Manage app log-ons and authorizations via the cloud

Both startups and traditional vendors offer access management as a service

From an IT perspective, Post Holdings, the company behind cereal brands including Fruity Pebbles and Grape-Nuts, recently became a $1 billion, 100-year-old startup.

That's because last year the company was spun off from Ralcorp Holdings and was left, literally, without an IT department. That turned into an opportunity for the newly hired IT team, which was faced with choosing all new applications for 1,300 workers. "We were starting from scratch," says Brian Hofmeister, director of enterprise infrastructure at Post Holdings.

Since the IT team decided to go 100% cloud for all its applications, narrowing down which type of identity and access management tool to use wasn't that hard, he explains. Post turned to Okta, a single sign-on service for cloud apps.

Okta is among a handful of newer companies -- including Ping Identity, OneLogin and Symplified -- that offer cloud-based products to help IT departments and workers manage authorization and log-ins for cloud-based apps. They fall into a category known as identity and access management as a service (IDaaS).

   Brian Hofmeister
"If you have something on-premises, you can tweak and customize it to your heart's content," says Brian Hofmeister, director of enterprise infrastructure at Post Holdings. In the online world, "you have to settle for certain things."

Gartner expects the IDaaS market segment to grow. At the end of last year, researchers estimate, the market was worth $180 million, with it expected to reach $265 million by the end of this year.

These services aren't just for organizations like Post that have gone all cloud. IT groups are juggling cloud-based applications alongside their on-premises apps, so there's often a need to manage both types.

In addition to the new providers of IDaaS services, traditional identity and access management (IAM) providers, including CA Technologies, SailPoint and IBM, are starting to support cloud apps. This is happening via native applications or through partnerships that allow customers to integrate enterprise cloud apps into their existing IAM processes.

That leaves enterprises with a number of choices for managing cloud apps.

The new breed

Services like Okta, Ping and OneLogin let IT administrators tie cloud apps into a single directory so workers can have one user name and password to access all their apps. End users visit a portal where they can see all the cloud apps they're authorized to use and sign in just once to access all of them.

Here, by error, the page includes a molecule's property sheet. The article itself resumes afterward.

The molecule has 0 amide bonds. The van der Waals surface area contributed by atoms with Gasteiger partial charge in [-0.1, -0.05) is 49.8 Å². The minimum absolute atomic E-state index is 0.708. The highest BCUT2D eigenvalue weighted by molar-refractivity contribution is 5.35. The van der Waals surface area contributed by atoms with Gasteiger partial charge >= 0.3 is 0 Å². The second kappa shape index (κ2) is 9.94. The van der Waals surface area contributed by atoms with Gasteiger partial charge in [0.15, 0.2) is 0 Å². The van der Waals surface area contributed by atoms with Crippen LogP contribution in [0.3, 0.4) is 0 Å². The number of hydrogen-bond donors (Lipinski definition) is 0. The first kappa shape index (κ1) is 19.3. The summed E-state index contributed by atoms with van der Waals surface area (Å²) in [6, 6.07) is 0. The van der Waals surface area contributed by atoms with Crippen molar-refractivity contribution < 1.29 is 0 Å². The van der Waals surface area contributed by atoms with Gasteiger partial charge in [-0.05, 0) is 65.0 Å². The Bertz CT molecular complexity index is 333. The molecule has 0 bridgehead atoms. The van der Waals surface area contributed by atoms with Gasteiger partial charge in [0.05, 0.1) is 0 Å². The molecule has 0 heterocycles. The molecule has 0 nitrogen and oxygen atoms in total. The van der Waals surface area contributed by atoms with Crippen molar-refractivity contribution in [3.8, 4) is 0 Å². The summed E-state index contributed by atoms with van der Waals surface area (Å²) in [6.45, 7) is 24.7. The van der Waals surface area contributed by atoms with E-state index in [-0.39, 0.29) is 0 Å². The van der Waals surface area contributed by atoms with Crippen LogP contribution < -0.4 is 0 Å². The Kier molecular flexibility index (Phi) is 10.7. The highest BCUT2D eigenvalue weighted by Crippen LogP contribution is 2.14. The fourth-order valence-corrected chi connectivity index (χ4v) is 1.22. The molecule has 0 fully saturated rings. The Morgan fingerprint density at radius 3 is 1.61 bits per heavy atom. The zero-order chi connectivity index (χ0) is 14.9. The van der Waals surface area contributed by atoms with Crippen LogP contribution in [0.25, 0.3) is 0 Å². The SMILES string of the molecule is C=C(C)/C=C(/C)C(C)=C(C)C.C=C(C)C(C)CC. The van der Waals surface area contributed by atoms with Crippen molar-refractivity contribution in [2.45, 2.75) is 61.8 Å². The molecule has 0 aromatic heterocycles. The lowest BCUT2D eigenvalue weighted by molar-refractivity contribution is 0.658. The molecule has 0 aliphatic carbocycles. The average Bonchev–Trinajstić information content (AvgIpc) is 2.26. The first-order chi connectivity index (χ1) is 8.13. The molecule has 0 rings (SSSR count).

Typically, businesses link the cloud IDaaS services into an existing Active Directory instance or LDAP directory, rather than recreate a directory. Because all apps are tied to a single directory, IT admins can easily and quickly deprovision users from all corporate services if a worker leaves the company, or change things around if access rights morph due to a promotion, for instance.

OneLogin offers role-based access control, so IT can assign apps to roles within the company. IT can then attach roles to individual workers who then automatically get access to only the apps they should be using.

Some services also record activity like application sign-ins. This can create an audit trail or simply help IT determine workers are using the applications it's paying for.

All in for all cloud

A unit of Reed Group, a U.K. recruitment agency, was in a similar situation as Post and also ended up with an IDaaS provider. In 2007, Reed branched out into a new business, a jobs website called Reed Online. This offshoot grew to around 235 people with very different needs than the rest of the company.

Reed Online recently initiated an IT overhaul. Like Post, Reed Online is going primarily with cloud-based apps, although its top requirement is that the application be accessible through a browser, not necessarily that it be cloud-based. Google Apps, Jive, Salesforce and SAP Business ByDesign are among the apps that Reed is now using.

1 2 3 Page 1
Page 1 of 3
Bing’s AI chatbot came to work for me. I had to fire it.
Shop Tech Products at Amazon